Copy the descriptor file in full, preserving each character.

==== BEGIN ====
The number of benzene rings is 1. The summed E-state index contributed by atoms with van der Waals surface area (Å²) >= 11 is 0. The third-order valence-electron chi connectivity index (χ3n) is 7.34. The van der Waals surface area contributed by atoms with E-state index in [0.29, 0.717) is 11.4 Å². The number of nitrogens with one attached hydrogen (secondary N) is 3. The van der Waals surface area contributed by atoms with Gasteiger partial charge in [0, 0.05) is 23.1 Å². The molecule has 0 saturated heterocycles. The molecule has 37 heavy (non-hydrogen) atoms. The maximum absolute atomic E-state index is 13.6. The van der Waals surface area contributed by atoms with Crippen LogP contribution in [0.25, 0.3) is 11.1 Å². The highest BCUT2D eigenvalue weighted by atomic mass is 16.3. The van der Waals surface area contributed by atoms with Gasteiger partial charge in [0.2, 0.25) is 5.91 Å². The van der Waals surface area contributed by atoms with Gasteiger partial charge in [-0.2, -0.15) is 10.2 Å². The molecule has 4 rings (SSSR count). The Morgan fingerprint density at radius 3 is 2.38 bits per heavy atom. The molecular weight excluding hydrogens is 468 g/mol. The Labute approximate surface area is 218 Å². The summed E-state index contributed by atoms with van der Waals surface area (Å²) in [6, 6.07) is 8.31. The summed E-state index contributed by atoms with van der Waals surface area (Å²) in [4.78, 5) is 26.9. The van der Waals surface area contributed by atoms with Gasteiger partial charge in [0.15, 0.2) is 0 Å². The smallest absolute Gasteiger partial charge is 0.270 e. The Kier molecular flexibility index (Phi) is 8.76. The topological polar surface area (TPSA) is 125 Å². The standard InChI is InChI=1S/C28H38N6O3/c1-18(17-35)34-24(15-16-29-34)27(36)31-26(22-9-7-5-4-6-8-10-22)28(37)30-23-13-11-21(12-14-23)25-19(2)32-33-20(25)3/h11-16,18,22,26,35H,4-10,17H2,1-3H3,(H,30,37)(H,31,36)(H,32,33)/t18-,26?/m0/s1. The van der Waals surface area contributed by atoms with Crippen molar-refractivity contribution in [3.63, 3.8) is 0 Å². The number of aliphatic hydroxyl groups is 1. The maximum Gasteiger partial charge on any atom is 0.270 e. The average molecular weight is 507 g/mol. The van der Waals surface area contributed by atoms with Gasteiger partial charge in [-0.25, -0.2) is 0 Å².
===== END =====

The number of benzene rings is 1. The summed E-state index contributed by atoms with van der Waals surface area (Å²) >= 11 is 0. The third-order valence-electron chi connectivity index (χ3n) is 7.34. The van der Waals surface area contributed by atoms with E-state index in [0.29, 0.717) is 11.4 Å². The number of nitrogens with one attached hydrogen (secondary N) is 3. The van der Waals surface area contributed by atoms with Gasteiger partial charge in [0, 0.05) is 23.1 Å². The molecule has 0 saturated heterocycles. The molecule has 37 heavy (non-hydrogen) atoms. The maximum absolute atomic E-state index is 13.6. The van der Waals surface area contributed by atoms with Crippen LogP contribution in [0.25, 0.3) is 11.1 Å². The highest BCUT2D eigenvalue weighted by atomic mass is 16.3. The van der Waals surface area contributed by atoms with Gasteiger partial charge in [0.2, 0.25) is 5.91 Å². The van der Waals surface area contributed by atoms with Gasteiger partial charge in [-0.2, -0.15) is 10.2 Å². The molecule has 4 rings (SSSR count). The Morgan fingerprint density at radius 3 is 2.38 bits per heavy atom. The molecular weight excluding hydrogens is 468 g/mol. The Labute approximate surface area is 218 Å². The summed E-state index contributed by atoms with van der Waals surface area (Å²) in [6, 6.07) is 8.31. The summed E-state index contributed by atoms with van der Waals surface area (Å²) in [4.78, 5) is 26.9. The van der Waals surface area contributed by atoms with Gasteiger partial charge in [0.15, 0.2) is 0 Å². The smallest absolute Gasteiger partial charge is 0.270 e. The Kier molecular flexibility index (Phi) is 8.76. The topological polar surface area (TPSA) is 125 Å². The standard InChI is InChI=1S/C28H38N6O3/c1-18(17-35)34-24(15-16-29-34)27(36)31-26(22-9-7-5-4-6-8-10-22)28(37)30-23-13-11-21(12-14-23)25-19(2)32-33-20(25)3/h11-16,18,22,26,35H,4-10,17H2,1-3H3,(H,30,37)(H,31,36)(H,32,33)/t18-,26?/m0/s1. The van der Waals surface area contributed by atoms with Crippen molar-refractivity contribution in [3.63, 3.8) is 0 Å². The number of aliphatic hydroxyl groups is 1. The maximum Gasteiger partial charge on any atom is 0.270 e. The average molecular weight is 507 g/mol. The van der Waals surface area contributed by atoms with Gasteiger partial charge in [-0.25, -0.2) is 0 Å².